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Tim Cole Interview: RAA Success Stories Q & A

1 September 2010

What is the 2009 Registrar Accreditation Agreement (RAA)?

The Registrar Accreditation Agreement is a contract between registrars and ICANN. Only registrars that have been approved by ICANN can enter into this agreement and become eligible to sell gTLD domain name registrations. In May 2009, the ICANN Board approved a new version of the RAA. All ICANN-accredited registrars have signed some form of the RAA, but since ICANN adopted the new RAA in May 2009, we’ve been encouraging registrars to sign on to the new version.

How is the 2009 RAA different from the older version of the RAA?

The previous version of the RAA was adopted in 2001 and, in some respects, was no longer sufficient to address some of the developments in the domain registration marketplace. Under the 2001 agreement, the primary recourse ICANN had if a registrar violated the RAA was to terminate the registrar’s RAA. This could be a drastic option that might do more harm to registrants. Under the 2009 RAA, we have sanctions, such as temporary suspensions, that aren’t as extreme as terminations. The 2009 RAA has a number of additional registrant protections that include added requirements for registrar data escrow and improvements in contact requirements—registrars must publish their contact details in an easily accessible online place.

We’re also developing an online training component for registrars that covers their obligations to follow ICANN policies and agreements. Overall, changes to the RAA fall into four categories: Registrant Protection, Enforcement Tools, Promotion of Stable and Competitive Marketplace, and Agreement Modernization.

Why did ICANN introduce the 2009 RAA?

Much of the impetus for the creation of the new RAA came about when serious problems arose concerning a registrar that was going out of business. Many registrants suffered because of this registrar’s actions. This prompted ICANN to explore how we could better prevent such registrar behavior and business failures and to take steps, when appropriate, to terminate a registrar in such a way that registrants are protected during the process.

How do registrars benefit from the 2009 RAA?

There are improvements in how registrars pay their fees to ICANN. For example, payments of annual fees may now be spread out over the course of a year. There are also financial incentives for registrars who sign up for the new RAA. The ICANN Board has approved reductions in certain fees for Registrars who have signed the May 2009 RAA. Other non-monetary incentives have also been introduced. But primarily, registrars that already follow ICANN policies and sound business practices benefit from public recognition of the enhanced registrant protections they offer and by the fact that bad actors can be more readily stopped, which enhances the competitive marketplace for all registrars.

How do registrants benefit from the 2009 RAA?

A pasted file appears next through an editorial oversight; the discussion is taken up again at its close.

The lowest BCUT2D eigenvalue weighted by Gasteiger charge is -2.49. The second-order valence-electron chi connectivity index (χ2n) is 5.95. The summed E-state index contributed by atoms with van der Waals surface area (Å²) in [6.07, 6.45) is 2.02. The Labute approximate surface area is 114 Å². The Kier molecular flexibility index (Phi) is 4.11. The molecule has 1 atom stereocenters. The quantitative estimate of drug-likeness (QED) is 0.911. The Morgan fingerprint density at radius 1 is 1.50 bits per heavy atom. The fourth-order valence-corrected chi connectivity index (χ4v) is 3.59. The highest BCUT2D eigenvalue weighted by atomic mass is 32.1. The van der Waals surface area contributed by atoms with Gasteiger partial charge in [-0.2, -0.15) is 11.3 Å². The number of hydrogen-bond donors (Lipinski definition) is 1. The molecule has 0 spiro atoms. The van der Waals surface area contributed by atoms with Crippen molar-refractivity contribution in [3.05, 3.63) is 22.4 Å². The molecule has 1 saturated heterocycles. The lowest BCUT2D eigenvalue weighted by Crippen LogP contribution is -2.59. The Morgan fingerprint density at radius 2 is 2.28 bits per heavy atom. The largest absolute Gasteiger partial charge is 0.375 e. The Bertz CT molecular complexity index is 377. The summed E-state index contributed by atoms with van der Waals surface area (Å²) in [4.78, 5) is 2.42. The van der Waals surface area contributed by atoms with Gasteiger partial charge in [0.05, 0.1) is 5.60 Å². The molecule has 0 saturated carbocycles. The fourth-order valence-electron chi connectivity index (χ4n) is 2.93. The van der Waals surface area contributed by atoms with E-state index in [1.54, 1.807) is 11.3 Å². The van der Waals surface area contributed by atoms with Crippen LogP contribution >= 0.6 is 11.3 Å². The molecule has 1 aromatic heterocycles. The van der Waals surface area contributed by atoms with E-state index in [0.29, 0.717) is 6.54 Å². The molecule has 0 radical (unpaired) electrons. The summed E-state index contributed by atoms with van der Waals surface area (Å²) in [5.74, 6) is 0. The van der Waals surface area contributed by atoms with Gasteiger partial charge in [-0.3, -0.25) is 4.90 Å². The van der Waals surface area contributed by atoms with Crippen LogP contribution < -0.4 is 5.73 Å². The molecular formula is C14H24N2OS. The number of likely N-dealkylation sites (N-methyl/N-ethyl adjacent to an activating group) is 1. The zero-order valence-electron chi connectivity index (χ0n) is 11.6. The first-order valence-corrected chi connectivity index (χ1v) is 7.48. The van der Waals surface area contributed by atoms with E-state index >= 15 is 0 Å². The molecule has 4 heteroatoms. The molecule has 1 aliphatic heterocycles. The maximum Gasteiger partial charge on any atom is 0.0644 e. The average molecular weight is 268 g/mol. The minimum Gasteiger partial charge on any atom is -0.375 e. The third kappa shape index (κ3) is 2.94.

The big benefit is that the new RAA provides greater protections for registrants. Under the 2009 RAA, registrars agree to follow enhanced compliance provisions that protect registrants. And ICANN has enhanced options for taking action when a registrar fails to abide by provisions of the agreement and other ICANN policies.

How is the new RAA catching on with registrars?

Since the 2009 introduction of the new RAA, over 700 registrars, out of a total of about 960 registrars, have signed up. These registrars under the new RAA represent over 95% of all gTLD domain names registered.

How do registrars enter the new RAA?

There are three ways a Registrar can enter the new RAA.

  1. Any new registrar that’s signed up since May 2009 is automatically subject to new RAA provisions.
  2. All registrars’ contracts have a five year term. At the end of five years, to remain ICANN accredited, a registrar must renew its contract. All renewing registrars get the 2009 RAA.
  3. Registrars can voluntarily adopt the 2009 RAA before their renewal dates. To date, about 50% of all registrars covered by the 2009 RAA voluntarily signed up for it before the expiration of their former RAA.

How have registrants responded to the 2009 RAA?

We’ve had registrants contact us asking about whether or not their registrar is covered under the 2009 RAA. Registrants have also asked how to find out which registrars have signed the new agreement. As consumers, they want to use a registrar with the greatest protection, and those are the registrars under the 2009 RAA.

How can registrants determine which registrars are covered by the new RAA?

Registrants can go to the InterNIC listing at, where they can view listings of registrars arranged by registrars’ names, locations, and languages supported. All registrars who have signed the 2009 RAA have an “ICANN 2009 RAA” logo next to their name listing. ICANN also maintains a list of accredited registrars at that also identifies the RAA version for each registrar.

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